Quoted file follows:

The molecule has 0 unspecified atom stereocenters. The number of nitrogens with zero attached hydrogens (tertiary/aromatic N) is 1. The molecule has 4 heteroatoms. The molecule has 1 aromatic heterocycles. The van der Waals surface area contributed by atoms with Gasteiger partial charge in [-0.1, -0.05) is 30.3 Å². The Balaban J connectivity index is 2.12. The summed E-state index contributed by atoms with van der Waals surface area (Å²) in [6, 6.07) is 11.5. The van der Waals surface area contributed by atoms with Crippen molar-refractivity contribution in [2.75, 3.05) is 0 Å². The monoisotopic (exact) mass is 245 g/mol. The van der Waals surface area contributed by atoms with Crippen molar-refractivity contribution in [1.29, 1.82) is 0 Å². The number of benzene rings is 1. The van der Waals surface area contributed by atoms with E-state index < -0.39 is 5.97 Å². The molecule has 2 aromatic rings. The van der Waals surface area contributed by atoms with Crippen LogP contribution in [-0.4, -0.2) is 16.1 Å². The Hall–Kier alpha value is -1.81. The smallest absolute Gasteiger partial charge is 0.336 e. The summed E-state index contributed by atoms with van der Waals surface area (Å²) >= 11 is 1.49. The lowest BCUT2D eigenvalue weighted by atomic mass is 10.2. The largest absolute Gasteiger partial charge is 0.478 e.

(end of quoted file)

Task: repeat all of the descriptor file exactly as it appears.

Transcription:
The molecule has 0 unspecified atom stereocenters. The number of nitrogens with zero attached hydrogens (tertiary/aromatic N) is 1. The molecule has 4 heteroatoms. The molecule has 1 aromatic heterocycles. The van der Waals surface area contributed by atoms with Gasteiger partial charge in [-0.1, -0.05) is 30.3 Å². The Balaban J connectivity index is 2.12. The summed E-state index contributed by atoms with van der Waals surface area (Å²) in [6, 6.07) is 11.5. The van der Waals surface area contributed by atoms with Crippen molar-refractivity contribution in [2.75, 3.05) is 0 Å². The monoisotopic (exact) mass is 245 g/mol. The van der Waals surface area contributed by atoms with Crippen molar-refractivity contribution in [1.29, 1.82) is 0 Å². The number of benzene rings is 1. The van der Waals surface area contributed by atoms with E-state index < -0.39 is 5.97 Å². The molecule has 2 aromatic rings. The van der Waals surface area contributed by atoms with Crippen LogP contribution in [-0.4, -0.2) is 16.1 Å². The Hall–Kier alpha value is -1.81. The smallest absolute Gasteiger partial charge is 0.336 e. The summed E-state index contributed by atoms with van der Waals surface area (Å²) >= 11 is 1.49. The lowest BCUT2D eigenvalue weighted by atomic mass is 10.2. The largest absolute Gasteiger partial charge is 0.478 e.